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Q and A: Making Open Source More Accessible to Enterprises

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Q and A: Making Open Source More Accessible to Enterprises

In this interview, see what one company's philosophy about open source products and development for enterprise apps holds.

· Open Source Zone ·
Free Resource

ActiveState has been working in open source for over 20 years. They are passionate about making open source language development easier by building software that developers love to use; and making open source more accessible to enterprises.

To find out more about the company, I recently had a Q&A session with ActiveState CEO and President, Bart Copeland (@Bart_Copeland).

Here’s what we discussed:

Who is ActiveState? Who are you?

ActiveState helps enterprises accelerate development and gain code oversight by redefining the way open source language code is built, certified, and resolved. The company is firmly rooted in open source languages. Its mantra is to create technology thats works and make open source easy for the enterprise.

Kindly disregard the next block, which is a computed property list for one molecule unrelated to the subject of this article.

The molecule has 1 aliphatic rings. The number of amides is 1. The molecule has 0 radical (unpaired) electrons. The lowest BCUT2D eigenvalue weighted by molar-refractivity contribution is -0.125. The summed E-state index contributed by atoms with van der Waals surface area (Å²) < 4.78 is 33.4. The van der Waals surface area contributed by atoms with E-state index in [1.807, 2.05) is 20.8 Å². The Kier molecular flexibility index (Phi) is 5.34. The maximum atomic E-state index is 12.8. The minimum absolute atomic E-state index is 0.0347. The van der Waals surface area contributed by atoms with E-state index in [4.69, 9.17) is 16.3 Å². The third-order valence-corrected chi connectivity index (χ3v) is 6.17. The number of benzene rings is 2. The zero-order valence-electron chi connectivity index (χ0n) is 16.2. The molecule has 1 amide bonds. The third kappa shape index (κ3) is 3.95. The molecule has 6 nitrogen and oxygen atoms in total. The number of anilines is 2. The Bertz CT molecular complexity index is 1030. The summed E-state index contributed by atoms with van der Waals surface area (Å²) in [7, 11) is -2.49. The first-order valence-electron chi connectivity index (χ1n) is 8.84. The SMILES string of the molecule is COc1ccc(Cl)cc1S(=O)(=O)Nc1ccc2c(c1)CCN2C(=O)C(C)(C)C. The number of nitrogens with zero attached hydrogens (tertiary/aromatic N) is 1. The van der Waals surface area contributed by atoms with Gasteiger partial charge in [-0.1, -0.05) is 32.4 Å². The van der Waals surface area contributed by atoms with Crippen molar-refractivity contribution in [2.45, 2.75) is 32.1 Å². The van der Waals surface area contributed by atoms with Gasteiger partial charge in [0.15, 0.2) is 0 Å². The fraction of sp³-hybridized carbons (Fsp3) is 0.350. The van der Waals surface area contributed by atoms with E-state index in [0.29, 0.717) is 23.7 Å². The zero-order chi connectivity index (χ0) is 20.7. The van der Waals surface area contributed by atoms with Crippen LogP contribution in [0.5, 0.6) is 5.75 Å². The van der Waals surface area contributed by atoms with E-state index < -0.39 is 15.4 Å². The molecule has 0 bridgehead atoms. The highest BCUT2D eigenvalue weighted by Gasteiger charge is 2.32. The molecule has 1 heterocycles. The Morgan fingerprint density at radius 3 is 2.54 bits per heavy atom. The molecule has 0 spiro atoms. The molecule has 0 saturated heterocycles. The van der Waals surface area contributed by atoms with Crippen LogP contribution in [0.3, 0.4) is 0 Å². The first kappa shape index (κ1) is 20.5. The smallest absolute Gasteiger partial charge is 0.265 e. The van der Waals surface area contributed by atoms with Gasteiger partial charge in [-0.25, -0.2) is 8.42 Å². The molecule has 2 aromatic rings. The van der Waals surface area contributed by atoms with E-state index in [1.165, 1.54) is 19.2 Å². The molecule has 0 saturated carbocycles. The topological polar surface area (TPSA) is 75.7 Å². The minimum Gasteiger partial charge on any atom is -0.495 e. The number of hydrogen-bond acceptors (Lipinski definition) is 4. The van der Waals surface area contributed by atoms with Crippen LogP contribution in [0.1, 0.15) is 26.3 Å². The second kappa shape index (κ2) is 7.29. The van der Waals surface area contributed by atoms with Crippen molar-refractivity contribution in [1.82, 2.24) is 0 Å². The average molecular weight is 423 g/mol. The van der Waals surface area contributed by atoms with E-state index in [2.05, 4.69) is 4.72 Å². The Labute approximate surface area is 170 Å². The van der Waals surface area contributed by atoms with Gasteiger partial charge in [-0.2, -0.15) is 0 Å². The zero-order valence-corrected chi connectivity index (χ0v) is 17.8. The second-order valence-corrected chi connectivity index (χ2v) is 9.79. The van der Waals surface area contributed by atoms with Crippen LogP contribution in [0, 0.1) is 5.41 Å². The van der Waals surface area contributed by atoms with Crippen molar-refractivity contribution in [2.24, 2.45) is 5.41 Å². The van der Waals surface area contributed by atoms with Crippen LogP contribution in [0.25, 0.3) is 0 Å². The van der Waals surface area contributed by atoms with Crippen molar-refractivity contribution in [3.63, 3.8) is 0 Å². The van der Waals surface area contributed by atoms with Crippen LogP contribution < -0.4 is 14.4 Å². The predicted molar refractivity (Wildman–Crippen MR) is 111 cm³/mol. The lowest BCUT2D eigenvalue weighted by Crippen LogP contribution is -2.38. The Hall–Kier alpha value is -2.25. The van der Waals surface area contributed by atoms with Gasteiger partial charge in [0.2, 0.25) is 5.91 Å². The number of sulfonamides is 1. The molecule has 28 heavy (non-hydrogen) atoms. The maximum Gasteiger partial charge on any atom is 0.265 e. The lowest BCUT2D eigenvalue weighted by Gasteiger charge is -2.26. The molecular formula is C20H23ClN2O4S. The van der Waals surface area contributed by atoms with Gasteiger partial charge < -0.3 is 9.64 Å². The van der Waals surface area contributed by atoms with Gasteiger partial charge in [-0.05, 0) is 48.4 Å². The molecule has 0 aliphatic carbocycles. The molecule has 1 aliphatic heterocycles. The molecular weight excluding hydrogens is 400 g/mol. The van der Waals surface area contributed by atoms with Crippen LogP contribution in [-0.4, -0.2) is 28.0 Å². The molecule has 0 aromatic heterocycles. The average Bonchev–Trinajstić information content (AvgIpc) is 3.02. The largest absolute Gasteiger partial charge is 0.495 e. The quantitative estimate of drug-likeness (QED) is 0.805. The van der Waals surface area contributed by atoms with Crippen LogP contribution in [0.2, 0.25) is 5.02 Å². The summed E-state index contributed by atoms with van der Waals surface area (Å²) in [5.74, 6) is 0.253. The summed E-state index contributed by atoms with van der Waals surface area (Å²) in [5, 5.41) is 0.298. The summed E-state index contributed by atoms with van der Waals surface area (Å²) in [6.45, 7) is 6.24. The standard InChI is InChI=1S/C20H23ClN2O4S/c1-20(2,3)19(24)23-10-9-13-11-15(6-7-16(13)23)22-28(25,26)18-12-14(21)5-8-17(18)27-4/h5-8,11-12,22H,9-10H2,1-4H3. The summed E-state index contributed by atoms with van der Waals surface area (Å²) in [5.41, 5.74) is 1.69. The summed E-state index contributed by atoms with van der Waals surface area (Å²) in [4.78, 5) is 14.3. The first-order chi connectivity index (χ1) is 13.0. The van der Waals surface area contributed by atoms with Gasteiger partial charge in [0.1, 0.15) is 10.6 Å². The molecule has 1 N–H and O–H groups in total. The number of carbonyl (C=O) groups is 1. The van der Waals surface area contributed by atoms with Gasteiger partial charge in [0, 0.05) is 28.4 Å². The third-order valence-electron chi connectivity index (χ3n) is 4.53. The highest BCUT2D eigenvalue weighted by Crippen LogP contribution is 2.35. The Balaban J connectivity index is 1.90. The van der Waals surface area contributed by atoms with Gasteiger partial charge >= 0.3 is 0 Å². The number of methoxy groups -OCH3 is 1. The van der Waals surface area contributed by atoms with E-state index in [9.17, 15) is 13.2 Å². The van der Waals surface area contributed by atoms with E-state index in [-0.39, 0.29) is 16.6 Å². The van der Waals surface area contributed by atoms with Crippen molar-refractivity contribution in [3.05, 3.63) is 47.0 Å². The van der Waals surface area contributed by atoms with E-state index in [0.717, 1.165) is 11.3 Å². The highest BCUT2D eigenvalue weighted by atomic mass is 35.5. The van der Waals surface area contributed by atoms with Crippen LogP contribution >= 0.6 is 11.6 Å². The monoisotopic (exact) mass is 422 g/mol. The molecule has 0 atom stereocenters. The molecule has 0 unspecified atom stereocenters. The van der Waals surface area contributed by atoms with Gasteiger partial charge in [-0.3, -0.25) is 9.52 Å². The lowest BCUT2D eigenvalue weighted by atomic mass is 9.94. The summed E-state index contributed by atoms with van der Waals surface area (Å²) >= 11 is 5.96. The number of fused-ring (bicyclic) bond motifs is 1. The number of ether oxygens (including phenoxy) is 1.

I’m Bart Copeland, CEO and President of ActiveState, which I’ve led since 2006. I have more than 32 years of experience in technology, spanning roles from Vice President of Corporate Strategy, to General Manager and CEO.

At ActiveState, I drive our strategic direction with three tenets: happy activators, solutions “geeks” love to use, and making open source languages easy for the enterprise.

We helped define and lead the private PaaS (Platform-as-a-Service) space with our ActiveState product, Stackato, and led that product’s successful sale to Hewlett Packard Enterprise (HPE) in 2015.